The cycling of carbon (C) by benthic organisms is a key ecosystem function in the deep sea. Pulse-chase experiments are designed to quantify this process, yet few studies have been carried out using abyssal (3500–6000 m) sediments and only a handful of studies have been undertaken in situ. We undertook eight in situ pulse-chase experiments in three abyssal strata (4050–4200 m water depth) separated by tens to hundreds of kilometers in the eastern Clarion-Clipperton Fracture Zone (CCFZ). These experiments demonstrated that benthic bacteria dominated the consumption of phytodetritus over short (~ 1.5 d) time scales, with metazoan macrofauna playing a minor role. These results contrast with the only other comparable in situ abyssal study, where macrofauna dominated phytodetritus assimilation over short (2.5 d) time scales in the eutrophic NE Atlantic. We also demonstrated that benthic bacteria were capable of converting dissolved inorganic C into biomass and showed that this process can occur at rates that are as high as the bacterial assimilation of algal-derived organic C. This demonstrates the potential importance of inorganic C uptake to abyssal ecosystems in this region. It also alludes to the possibility that some of the C incorporation by bacteria in our algal-addition studies may have resulted from the incorporation of labeled dissolved inorganic carbon initially respired by other unstudied organisms. Our findings reveal the key importance of benthic bacteria in the short-term cycling of C in abyssal habitats in the eastern CCFZ and provide important information on benthic ecosystem functioning in an area targeted for commercial-scale, deep-sea mining activities.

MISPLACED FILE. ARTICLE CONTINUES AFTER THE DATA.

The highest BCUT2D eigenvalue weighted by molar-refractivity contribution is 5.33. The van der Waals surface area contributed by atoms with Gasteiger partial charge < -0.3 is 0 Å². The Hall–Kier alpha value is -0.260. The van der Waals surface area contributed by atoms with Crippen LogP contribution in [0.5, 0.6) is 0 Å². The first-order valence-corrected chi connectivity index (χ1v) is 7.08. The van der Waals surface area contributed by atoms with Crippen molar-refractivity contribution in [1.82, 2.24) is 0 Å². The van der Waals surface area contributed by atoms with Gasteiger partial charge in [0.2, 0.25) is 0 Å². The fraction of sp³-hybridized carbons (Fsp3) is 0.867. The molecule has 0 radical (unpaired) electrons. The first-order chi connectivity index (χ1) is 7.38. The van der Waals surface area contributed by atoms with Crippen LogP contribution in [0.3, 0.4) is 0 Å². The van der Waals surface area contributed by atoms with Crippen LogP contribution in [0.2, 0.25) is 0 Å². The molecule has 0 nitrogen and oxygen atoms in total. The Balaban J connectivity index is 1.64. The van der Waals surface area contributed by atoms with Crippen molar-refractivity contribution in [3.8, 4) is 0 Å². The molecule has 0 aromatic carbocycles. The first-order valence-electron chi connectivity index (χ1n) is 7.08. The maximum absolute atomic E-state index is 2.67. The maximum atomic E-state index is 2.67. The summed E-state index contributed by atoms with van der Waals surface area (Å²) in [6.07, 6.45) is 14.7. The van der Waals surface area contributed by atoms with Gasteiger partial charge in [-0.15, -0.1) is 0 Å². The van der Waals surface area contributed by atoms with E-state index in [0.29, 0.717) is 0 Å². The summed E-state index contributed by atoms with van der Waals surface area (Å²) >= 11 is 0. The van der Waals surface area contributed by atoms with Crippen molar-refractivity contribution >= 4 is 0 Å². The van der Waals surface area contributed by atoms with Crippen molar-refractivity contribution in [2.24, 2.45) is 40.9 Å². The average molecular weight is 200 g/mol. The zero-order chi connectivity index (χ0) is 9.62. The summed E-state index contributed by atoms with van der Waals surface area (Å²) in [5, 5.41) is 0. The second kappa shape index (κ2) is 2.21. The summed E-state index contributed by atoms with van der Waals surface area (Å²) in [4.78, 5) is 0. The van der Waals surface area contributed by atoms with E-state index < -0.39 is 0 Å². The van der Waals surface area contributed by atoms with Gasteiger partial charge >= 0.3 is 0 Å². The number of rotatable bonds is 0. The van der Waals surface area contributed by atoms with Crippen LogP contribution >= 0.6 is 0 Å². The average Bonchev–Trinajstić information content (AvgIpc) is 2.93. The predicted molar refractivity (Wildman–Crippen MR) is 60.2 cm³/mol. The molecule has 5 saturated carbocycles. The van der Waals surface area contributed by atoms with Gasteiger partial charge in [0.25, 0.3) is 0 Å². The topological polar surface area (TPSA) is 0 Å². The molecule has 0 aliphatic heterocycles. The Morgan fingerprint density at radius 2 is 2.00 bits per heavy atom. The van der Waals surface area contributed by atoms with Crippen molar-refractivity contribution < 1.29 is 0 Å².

ASJC Scopus subject areas
- Aquatic Science
- School of Energy, Geoscience, Infrastructure and Society - Professor
- School of Energy, Geoscience, Infrastructure and Society, Institute for Life and Earth Sciences - Professor
Person: Academic (Research & Teaching)